Dictionary.com

grenadine

1
[ gren-uh-deen, gren-uh-deen ]
/ ˌgrɛn əˈdin, ˈgrɛn əˌdin /
Save This Word!

noun
a thin fabric of leno weave in silk, nylon, rayon, or wool.
QUIZ
QUIZ YOURSELF ON "WAS" VS. "WERE"!
Were you ready for a quiz on this topic? Well, here it is! See how well you can differentiate between the uses of "was" vs. "were" in this quiz.
Question 1 of 7
“Was” is used for the indicative past tense of “to be,” and “were” is only used for the subjunctive past tense.

Origin of grenadine

1
1850–55; <French, perhaps after Granada, Spain. See -ine1

Other definitions for grenadine (2 of 2)

grenadine2
[ gren-uh-deen, gren-uh-deen ]
/ ˌgrɛn əˈdin, ˈgrɛn əˌdin /

noun
a syrup made from pomegranate juice.

Origin of grenadine

2
1700–10; <French, diminutive of grenade pomegranate. See grenade, -ine1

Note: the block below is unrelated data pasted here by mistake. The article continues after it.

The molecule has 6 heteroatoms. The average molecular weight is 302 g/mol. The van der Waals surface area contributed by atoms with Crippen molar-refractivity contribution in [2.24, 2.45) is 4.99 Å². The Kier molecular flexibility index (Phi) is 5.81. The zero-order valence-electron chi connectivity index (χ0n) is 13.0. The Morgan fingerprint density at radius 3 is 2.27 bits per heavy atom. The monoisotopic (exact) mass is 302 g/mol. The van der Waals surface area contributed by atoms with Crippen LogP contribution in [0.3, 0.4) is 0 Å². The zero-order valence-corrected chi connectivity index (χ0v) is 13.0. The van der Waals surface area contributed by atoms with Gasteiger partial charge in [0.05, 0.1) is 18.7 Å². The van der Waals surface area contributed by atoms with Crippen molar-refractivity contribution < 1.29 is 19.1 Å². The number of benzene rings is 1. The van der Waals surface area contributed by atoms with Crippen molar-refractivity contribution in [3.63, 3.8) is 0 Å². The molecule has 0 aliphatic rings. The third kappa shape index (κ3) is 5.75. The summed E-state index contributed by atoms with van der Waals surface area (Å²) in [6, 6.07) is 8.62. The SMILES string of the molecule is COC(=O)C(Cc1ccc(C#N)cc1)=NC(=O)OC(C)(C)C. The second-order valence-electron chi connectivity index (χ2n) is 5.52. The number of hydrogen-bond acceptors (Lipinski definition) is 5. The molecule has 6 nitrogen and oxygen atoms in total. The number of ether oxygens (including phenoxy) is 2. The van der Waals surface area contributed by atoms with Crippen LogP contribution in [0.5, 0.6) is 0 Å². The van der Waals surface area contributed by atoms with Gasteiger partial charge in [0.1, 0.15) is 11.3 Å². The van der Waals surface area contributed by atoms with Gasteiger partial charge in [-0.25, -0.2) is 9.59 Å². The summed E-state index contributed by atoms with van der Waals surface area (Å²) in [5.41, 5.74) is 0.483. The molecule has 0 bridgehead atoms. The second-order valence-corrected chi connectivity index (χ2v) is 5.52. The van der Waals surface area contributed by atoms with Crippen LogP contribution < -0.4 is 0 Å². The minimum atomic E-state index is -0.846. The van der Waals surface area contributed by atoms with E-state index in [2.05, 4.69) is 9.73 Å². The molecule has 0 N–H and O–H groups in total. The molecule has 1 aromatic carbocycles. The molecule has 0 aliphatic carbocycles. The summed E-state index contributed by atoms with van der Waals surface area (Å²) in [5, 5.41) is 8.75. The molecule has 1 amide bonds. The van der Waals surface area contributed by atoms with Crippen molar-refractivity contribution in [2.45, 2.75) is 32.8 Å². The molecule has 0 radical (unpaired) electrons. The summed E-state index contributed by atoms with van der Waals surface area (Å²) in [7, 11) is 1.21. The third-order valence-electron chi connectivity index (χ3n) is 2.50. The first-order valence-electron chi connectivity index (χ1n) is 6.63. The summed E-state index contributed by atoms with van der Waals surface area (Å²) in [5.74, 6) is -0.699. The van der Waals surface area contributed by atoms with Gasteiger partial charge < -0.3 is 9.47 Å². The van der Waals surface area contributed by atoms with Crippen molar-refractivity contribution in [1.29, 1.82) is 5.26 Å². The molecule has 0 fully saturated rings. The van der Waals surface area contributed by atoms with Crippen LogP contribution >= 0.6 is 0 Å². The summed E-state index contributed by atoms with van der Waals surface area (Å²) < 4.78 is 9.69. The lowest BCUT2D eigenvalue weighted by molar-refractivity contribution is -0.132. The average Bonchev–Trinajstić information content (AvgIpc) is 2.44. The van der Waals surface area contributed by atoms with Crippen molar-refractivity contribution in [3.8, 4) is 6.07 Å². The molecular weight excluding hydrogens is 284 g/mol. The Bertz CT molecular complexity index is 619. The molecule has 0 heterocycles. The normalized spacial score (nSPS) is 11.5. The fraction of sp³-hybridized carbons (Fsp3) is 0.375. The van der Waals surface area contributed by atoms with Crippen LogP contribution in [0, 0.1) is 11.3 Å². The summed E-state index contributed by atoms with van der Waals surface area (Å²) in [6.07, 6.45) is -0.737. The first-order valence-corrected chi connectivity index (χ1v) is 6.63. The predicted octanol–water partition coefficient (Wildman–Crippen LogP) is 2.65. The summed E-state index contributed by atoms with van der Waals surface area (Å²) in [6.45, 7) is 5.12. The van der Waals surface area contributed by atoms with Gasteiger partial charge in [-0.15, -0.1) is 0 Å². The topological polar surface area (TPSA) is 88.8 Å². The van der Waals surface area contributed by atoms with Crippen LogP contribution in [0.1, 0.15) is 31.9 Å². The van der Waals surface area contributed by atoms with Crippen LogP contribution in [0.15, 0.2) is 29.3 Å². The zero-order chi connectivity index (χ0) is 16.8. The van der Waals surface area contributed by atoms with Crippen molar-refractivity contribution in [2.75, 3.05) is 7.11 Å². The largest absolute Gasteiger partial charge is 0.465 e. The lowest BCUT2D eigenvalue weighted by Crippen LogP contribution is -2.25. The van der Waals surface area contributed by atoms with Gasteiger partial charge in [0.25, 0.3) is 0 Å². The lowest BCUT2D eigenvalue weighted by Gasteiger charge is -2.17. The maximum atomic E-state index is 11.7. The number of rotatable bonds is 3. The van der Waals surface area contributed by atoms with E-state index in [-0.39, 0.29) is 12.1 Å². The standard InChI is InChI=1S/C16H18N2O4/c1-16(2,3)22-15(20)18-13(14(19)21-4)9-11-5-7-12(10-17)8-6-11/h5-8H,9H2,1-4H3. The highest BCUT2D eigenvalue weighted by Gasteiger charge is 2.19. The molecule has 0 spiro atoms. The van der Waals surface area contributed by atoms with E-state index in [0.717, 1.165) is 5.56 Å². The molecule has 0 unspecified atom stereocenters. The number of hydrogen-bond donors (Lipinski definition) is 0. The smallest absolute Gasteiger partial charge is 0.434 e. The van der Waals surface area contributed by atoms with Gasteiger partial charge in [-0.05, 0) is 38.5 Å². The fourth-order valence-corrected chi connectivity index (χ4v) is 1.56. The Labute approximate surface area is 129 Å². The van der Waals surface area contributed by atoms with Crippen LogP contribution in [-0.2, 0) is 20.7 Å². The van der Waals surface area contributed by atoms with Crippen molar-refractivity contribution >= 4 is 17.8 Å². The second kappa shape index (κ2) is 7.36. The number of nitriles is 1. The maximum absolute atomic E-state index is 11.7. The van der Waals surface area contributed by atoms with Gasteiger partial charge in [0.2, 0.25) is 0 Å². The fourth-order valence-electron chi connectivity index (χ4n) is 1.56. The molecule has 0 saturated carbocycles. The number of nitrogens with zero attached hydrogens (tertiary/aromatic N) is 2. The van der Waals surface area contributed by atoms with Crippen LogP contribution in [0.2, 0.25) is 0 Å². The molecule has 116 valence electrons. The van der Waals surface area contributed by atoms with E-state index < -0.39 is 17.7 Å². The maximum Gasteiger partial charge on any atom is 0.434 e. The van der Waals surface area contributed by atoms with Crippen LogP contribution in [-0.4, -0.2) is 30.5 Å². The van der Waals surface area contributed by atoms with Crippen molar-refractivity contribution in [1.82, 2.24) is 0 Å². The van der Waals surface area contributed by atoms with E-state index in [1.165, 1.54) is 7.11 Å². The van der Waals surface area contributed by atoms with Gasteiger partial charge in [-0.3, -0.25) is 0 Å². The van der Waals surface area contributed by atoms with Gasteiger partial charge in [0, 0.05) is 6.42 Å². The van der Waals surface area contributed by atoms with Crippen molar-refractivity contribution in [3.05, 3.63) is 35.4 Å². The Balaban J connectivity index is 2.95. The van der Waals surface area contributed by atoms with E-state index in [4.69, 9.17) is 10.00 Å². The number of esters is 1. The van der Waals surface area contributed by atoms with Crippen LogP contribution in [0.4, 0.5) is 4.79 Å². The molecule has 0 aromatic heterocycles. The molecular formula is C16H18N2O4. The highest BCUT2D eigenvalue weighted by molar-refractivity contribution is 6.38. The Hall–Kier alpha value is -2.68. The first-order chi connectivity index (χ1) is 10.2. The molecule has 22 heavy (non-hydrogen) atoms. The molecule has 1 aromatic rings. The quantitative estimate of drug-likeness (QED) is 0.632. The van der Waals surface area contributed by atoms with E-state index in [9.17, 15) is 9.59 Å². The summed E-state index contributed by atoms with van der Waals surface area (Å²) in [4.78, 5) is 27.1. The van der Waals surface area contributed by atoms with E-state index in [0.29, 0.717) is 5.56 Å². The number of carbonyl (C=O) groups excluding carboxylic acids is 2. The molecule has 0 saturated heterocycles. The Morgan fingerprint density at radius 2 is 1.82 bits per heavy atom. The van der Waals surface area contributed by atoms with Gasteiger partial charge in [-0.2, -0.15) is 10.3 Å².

Dictionary.com Unabridged Based on the Random House Unabridged Dictionary, © Random House, Inc. 2022

How to use grenadine in a sentence

British Dictionary definitions for grenadine (1 of 2)

grenadine1
/ (ˌɡrɛnəˈdiːn) /

noun
a light thin leno-weave fabric of silk, wool, rayon, or nylon, used esp for dresses

Word Origin for grenadine

C19: from French, from earlier grenade silk with a grained texture, from grenu grained; see grain

British Dictionary definitions for grenadine (2 of 2)

grenadine2
/ (ˌɡrɛnəˈdiːn, ˈɡrɛnəˌdiːn) /

noun
a syrup made from pomegranate juice, used as a sweetening and colouring agent in various drinks
  1. a moderate reddish-orange colour
  2. (as adjective)a grenadine coat

Word Origin for grenadine

C19: from French: a little pomegranate, from grenade pomegranate; see grenade
Collins English Dictionary - Complete & Unabridged 2012 Digital Edition © William Collins Sons & Co. Ltd. 1979, 1986 © HarperCollins Publishers 1998, 2000, 2003, 2005, 2006, 2007, 2009, 2012
FEEDBACK